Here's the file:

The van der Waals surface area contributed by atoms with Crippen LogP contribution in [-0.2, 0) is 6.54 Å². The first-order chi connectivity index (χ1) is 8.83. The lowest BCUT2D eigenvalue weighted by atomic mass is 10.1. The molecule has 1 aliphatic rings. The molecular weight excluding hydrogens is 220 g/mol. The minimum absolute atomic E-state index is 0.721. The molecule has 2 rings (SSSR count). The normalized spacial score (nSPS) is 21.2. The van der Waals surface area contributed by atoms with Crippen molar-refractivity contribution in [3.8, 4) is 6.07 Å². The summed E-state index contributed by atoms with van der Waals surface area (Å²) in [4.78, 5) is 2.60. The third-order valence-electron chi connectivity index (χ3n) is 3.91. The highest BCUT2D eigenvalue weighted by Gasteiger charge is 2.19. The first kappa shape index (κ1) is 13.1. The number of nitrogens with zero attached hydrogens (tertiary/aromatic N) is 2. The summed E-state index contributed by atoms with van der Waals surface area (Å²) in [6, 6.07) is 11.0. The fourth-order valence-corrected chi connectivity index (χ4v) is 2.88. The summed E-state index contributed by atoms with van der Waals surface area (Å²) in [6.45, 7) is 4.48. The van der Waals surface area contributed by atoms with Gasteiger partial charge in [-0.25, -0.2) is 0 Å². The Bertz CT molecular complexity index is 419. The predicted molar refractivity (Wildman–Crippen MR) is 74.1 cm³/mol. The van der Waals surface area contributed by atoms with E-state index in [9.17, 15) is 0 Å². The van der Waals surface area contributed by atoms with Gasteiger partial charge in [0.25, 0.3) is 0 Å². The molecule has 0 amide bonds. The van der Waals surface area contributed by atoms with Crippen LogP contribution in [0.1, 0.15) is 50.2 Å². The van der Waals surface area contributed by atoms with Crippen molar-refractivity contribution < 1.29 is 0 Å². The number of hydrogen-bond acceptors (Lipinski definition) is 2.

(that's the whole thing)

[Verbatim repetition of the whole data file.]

The van der Waals surface area contributed by atoms with Crippen LogP contribution in [-0.2, 0) is 6.54 Å². The first-order chi connectivity index (χ1) is 8.83. The lowest BCUT2D eigenvalue weighted by atomic mass is 10.1. The molecule has 1 aliphatic rings. The molecular weight excluding hydrogens is 220 g/mol. The minimum absolute atomic E-state index is 0.721. The molecule has 2 rings (SSSR count). The normalized spacial score (nSPS) is 21.2. The van der Waals surface area contributed by atoms with Crippen molar-refractivity contribution in [3.8, 4) is 6.07 Å². The summed E-state index contributed by atoms with van der Waals surface area (Å²) in [4.78, 5) is 2.60. The third-order valence-electron chi connectivity index (χ3n) is 3.91. The highest BCUT2D eigenvalue weighted by Gasteiger charge is 2.19. The first kappa shape index (κ1) is 13.1. The number of nitrogens with zero attached hydrogens (tertiary/aromatic N) is 2. The summed E-state index contributed by atoms with van der Waals surface area (Å²) in [6, 6.07) is 11.0. The fourth-order valence-corrected chi connectivity index (χ4v) is 2.88. The summed E-state index contributed by atoms with van der Waals surface area (Å²) in [6.45, 7) is 4.48. The van der Waals surface area contributed by atoms with Gasteiger partial charge in [-0.25, -0.2) is 0 Å². The Bertz CT molecular complexity index is 419. The predicted molar refractivity (Wildman–Crippen MR) is 74.1 cm³/mol. The van der Waals surface area contributed by atoms with E-state index in [9.17, 15) is 0 Å². The van der Waals surface area contributed by atoms with Gasteiger partial charge in [0.25, 0.3) is 0 Å². The molecule has 0 amide bonds. The van der Waals surface area contributed by atoms with Crippen LogP contribution in [0.1, 0.15) is 50.2 Å². The van der Waals surface area contributed by atoms with Crippen molar-refractivity contribution < 1.29 is 0 Å². The number of hydrogen-bond acceptors (Lipinski definition) is 2.